Mental health first aid training has helped the Wellcome Trust deal with a number of mental health issues presented by employees.
The medical research charity introduced a pilot mental health first aid training scheme with Mental Health First Aid for England in 2015, and fully launched in the beginning of 2016. Led by Natasha Gordon, project manager at Wellcome Trust, the scheme has created a network of employees that have been trained in how to recognise the signs and symptoms of mental health issues and how to provide help.
There are mental health check point posters all around Wellcome, which advertise the mental health first aiders across all divisions. “There’s been a number of broader reasons why people have been using the network, from bouts of depression, both cyclical or seasonal depression disorders, some work-related [issues] because that happens everywhere; stigma-related issues where incidents have happened or comments have been made and they feel upset by it; [and] bereavement,” explains Gordon. “Quite a broad range of issues have been coming forward, which is good in the way that people feel able to talk about those things with us.”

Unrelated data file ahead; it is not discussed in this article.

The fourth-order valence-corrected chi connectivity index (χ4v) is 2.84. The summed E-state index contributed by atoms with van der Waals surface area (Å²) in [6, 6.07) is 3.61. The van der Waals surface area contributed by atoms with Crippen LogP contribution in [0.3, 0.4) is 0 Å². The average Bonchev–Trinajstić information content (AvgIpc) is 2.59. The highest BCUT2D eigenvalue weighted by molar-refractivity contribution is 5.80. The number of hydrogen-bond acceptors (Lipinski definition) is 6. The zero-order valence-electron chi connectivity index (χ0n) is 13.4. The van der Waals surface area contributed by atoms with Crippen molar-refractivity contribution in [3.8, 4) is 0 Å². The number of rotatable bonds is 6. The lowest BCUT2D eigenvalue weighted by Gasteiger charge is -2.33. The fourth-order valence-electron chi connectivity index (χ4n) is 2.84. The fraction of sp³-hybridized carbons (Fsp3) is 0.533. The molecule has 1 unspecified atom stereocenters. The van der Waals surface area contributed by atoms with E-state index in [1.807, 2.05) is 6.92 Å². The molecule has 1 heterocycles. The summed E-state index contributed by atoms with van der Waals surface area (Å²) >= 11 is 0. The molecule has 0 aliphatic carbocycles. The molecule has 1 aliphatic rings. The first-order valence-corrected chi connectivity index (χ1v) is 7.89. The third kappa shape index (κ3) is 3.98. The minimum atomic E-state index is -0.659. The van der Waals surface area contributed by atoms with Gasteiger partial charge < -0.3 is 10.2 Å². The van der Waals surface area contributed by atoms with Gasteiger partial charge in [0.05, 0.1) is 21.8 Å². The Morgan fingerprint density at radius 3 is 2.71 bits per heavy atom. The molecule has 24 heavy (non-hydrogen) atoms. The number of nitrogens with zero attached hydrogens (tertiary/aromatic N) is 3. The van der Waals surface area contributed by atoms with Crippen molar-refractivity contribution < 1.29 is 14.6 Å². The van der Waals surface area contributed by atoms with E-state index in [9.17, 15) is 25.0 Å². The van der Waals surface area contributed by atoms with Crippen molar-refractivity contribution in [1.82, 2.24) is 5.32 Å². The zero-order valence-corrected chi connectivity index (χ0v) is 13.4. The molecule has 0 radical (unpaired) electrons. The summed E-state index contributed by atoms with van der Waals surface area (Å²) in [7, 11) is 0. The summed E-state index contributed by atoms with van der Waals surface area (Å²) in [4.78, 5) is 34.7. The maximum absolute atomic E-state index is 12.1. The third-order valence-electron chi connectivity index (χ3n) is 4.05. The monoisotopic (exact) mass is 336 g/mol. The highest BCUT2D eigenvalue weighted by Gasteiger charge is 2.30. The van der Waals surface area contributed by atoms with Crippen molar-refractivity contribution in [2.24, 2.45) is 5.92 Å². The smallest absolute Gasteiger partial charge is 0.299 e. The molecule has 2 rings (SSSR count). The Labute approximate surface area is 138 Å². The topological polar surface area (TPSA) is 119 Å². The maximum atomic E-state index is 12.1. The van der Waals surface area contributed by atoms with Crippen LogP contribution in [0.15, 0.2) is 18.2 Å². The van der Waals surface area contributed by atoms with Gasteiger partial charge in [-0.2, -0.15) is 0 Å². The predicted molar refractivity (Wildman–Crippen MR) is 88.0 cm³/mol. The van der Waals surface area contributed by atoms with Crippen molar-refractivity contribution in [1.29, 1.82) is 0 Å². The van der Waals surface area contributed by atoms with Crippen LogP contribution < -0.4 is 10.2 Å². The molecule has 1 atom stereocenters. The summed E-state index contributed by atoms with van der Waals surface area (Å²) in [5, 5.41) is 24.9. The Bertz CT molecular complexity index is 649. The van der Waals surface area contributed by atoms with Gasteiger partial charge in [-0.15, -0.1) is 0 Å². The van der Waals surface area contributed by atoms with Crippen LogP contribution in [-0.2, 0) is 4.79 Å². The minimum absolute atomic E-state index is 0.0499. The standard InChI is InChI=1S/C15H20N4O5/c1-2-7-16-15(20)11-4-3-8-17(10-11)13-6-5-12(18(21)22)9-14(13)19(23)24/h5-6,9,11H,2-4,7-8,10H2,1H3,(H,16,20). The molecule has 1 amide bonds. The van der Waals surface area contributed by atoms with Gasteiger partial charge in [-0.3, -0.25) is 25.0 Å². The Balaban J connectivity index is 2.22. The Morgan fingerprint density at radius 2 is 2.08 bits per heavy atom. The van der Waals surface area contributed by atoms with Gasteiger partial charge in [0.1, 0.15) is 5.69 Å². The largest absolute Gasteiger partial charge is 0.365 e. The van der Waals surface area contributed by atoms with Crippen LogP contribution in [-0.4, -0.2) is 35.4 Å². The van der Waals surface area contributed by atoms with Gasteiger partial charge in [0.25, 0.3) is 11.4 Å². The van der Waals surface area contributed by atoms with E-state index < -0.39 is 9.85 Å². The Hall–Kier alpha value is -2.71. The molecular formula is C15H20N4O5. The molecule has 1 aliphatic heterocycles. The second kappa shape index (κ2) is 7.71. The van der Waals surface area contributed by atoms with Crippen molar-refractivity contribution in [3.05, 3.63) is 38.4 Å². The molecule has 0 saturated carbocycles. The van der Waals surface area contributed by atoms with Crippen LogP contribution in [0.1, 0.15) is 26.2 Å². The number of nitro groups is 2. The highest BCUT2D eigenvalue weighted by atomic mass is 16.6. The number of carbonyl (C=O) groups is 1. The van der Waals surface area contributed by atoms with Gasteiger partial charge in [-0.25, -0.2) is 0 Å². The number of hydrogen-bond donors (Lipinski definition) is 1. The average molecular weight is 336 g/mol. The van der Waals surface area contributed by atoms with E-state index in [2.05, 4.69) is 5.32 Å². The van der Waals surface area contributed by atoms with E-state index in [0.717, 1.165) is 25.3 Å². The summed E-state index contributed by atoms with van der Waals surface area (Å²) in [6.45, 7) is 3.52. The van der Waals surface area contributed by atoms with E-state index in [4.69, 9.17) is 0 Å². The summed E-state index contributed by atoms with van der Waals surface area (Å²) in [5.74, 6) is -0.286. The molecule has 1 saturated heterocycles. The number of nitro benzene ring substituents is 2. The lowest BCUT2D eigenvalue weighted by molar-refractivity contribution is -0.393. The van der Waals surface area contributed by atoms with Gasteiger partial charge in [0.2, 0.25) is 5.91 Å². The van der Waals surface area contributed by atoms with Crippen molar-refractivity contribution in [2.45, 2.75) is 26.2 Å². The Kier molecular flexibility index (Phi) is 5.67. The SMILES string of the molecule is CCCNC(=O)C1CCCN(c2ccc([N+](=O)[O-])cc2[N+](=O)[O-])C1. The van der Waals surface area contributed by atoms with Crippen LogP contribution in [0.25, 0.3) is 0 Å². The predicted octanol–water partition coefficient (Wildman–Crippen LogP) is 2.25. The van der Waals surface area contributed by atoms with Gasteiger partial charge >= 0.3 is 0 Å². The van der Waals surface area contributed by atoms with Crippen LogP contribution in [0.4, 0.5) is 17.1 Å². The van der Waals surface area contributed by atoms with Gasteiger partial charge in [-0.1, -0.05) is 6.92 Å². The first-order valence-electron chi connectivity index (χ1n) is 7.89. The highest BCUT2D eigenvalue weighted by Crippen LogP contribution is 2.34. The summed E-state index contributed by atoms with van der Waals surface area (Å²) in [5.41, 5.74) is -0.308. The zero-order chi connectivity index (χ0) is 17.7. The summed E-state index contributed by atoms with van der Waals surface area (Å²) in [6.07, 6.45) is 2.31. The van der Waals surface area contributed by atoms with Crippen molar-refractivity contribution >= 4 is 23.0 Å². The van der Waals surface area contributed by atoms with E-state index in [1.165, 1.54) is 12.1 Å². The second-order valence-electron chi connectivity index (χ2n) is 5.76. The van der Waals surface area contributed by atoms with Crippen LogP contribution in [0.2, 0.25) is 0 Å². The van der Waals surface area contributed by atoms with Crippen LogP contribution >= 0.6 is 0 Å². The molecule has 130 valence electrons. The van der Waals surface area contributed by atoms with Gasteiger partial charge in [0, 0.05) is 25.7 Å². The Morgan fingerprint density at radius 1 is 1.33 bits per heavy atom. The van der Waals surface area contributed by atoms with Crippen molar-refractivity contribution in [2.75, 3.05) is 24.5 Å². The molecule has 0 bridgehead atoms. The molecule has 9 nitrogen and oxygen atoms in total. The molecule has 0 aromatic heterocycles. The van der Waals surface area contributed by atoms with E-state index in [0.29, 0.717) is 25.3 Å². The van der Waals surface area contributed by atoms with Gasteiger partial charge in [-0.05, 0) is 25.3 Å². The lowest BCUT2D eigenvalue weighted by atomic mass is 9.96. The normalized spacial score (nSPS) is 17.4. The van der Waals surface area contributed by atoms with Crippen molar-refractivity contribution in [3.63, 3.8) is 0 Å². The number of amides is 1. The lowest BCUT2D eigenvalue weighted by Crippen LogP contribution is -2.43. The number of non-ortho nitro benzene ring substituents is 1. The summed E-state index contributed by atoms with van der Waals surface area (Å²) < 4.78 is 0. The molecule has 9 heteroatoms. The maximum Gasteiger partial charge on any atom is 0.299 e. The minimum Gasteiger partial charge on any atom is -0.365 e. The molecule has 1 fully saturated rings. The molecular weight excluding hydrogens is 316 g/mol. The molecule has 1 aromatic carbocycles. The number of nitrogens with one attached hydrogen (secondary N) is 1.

The organisation also advertises external sources of support. Gordon says: “Mental health problems can come up at the weekend and out of hours so there is external support [employees] can access.”
In addition, Wellcome provides an employee assistance programme (EAP), occupational health services, an on-site gym, and private medical insurance (PMI). In July, the organisation upgraded the mental health support available through its PMI scheme to give employees the opportunity to get a psychiatric referral as opposed to having to via their GP. Wellcome has also created a bespoke guide for managers to support them in having conversations with staff.
“I really want Wellcome to be seen as an organisation that is committed to supporting mental health,” says Gordon.